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Lies, Pardons, and Bringing Trump to Heel

To listen to this episode of Trumpcast, use the player below:

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Criminal Pardon

The Washington Post reported on Thursday that President Donald Trump has been asking advisers about his power to pardon aides, family members, and even himself. It‘s fair to say that such efforts by the president would lead to a full-scale constitutional crisis and potentially mass protests in the streets. If the Republican Party failed to initiate impeachment proceedings in the face of a string of pardons meant to protect the president and

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A Tennessee Jail Is Offering Vasectomies for Reduced Prison Time

A horrifying report bubbled up from Sparta, Tennessee, this week: A standing order by Judge Sam Benningfield of White County will allow the White County jail to offer to remove 30 days of jail time from inmates‘ sentences as long as they undergo voluntary birth control procedures-temporary birth control implants in the case of female inmates, permanent vasectomies in the case of male inmates. Benningfield signed the order in May, and by the

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The Angle: More Trump Than Trump Edition

Mini-me: New White House Communications Director Anthony Scaramucci is super Trumpy, Daniel Gross writes. The guy even has his own crappy Midtown restaurant and sketchy international business deals.

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Al Gore, Ever Hopeful

Listen to Episode 790 of Slate‘s The Gist:

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Why Exactly Does Putin Hate the Magnitsky Act?

On a recent episode of Trumpcast, Bill Browder joined Jacob Weisberg to discuss the Magnitsky Act-the supposed reason why Donald Trump Jr. met with a group of Russians during the campaign. Browder, author of Red Notice: A True Story of High Finance, Murder, and One Man‘s Fight for Justice, hired Sergei Magnitsky to investigate why the Russian police had raided and seized his company‘s offices in June 2007. Magnitsky found that Browder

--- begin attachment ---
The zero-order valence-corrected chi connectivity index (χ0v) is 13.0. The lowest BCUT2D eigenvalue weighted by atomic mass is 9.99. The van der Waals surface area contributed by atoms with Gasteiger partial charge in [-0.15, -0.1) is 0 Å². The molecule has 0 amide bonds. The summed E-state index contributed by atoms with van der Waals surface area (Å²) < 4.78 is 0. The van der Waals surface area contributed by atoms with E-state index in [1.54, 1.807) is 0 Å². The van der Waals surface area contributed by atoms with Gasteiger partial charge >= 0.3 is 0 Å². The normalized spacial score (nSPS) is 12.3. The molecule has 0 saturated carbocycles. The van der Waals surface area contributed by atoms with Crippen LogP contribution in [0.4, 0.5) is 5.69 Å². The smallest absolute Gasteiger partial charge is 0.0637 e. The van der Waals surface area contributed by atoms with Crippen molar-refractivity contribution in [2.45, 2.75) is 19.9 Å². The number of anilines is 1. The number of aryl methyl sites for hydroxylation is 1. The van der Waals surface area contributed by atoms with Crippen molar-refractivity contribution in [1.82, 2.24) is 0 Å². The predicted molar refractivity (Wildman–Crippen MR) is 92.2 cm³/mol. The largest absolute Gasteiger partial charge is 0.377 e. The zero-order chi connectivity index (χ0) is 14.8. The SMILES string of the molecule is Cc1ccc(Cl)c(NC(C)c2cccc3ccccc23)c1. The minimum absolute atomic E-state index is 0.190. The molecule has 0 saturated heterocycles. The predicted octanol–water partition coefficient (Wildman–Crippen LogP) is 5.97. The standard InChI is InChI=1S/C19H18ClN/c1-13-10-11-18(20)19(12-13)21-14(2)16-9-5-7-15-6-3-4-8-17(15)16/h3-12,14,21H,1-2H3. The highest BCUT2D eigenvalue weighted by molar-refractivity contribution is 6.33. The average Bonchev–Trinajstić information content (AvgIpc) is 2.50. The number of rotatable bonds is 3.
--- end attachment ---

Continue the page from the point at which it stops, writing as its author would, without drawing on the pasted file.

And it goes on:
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Uber Needs to Share Its Salary Data

Uber has spent much of 2017 in crisis mode thanks to a series of self-inflicted scandals-many of them involving the abhorrent treatment of women who work at the company. But it finally had a friendly news cycle this week: News broke that the nearly 70 billion company had closed its gender and race pay gaps.

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Lawyers Aren‘t Wizards

The pattern is so familiar that it almost starts to feel rational. Nearly every day, for the six-month slog that has been the Donald Trump presidency, it‘s gone like this: The president or someone in his administration does something previously unthinkable, then legal pundits take to Twitter and the airwaves to ponder whether it was legal or constitutional or criminally prosecutable.

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Nobody Knows Anything

To listen to Episode 15 of Trumpcare Tracker, use the player below:

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The Best of Slate Podcasts

In this edition of our members-only podcast digest, listen to the best segments of the week:

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The End of Norms

In the Slate Plus bonus segment of Thursday‘s edition of the Political Gabfest, Emily, David, and John discuss the breaking of presidential norms. With two of the hosts having recently written on the destruction of norms under Trump-Emily in the New York Times and John in the Atlantic-the hosts decide to break down what norms are, how they come to be, and why they are so hard to enforce.

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Trump Can‘t Escape the States

This piece was originally published on Shugerblog.

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Can the President Get the Vice President to Pardon Him?

A version of this piece was originally published on Just Security, an online forum for analysis of U.S. national security law and policy.

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On Mayonnaise

In the Slate Plus bonus segment of Wednesday‘s edition of the Culture Gabfest, Dana, Stephen, and Julia clash over mayonnaise-yes, really. On the heels of a discussion about a controversial column by David Brooks that linked sandwiches with declining social mobility, the critics reflected on the culinary merits of mayo and other condiments.